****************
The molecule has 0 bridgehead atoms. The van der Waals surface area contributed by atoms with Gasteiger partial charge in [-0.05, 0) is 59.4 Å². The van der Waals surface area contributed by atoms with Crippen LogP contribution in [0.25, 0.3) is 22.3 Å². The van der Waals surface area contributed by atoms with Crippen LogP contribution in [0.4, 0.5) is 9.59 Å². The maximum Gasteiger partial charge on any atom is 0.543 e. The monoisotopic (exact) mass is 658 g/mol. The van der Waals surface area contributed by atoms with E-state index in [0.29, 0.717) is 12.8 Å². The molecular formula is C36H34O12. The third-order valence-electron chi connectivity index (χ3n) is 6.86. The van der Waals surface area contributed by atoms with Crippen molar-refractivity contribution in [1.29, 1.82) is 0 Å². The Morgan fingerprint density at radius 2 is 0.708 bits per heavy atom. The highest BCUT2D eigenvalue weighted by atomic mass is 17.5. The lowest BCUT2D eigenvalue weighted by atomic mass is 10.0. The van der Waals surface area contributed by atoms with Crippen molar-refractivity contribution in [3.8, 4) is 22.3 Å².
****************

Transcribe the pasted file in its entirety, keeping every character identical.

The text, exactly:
The molecule has 0 bridgehead atoms. The van der Waals surface area contributed by atoms with Gasteiger partial charge in [-0.05, 0) is 59.4 Å². The van der Waals surface area contributed by atoms with Crippen LogP contribution in [0.25, 0.3) is 22.3 Å². The van der Waals surface area contributed by atoms with Crippen LogP contribution in [0.4, 0.5) is 9.59 Å². The maximum Gasteiger partial charge on any atom is 0.543 e. The monoisotopic (exact) mass is 658 g/mol. The van der Waals surface area contributed by atoms with E-state index in [0.29, 0.717) is 12.8 Å². The molecular formula is C36H34O12. The third-order valence-electron chi connectivity index (χ3n) is 6.86. The van der Waals surface area contributed by atoms with Crippen molar-refractivity contribution in [1.29, 1.82) is 0 Å². The Morgan fingerprint density at radius 2 is 0.708 bits per heavy atom. The highest BCUT2D eigenvalue weighted by atomic mass is 17.5. The lowest BCUT2D eigenvalue weighted by atomic mass is 10.0. The van der Waals surface area contributed by atoms with Crippen molar-refractivity contribution in [3.8, 4) is 22.3 Å².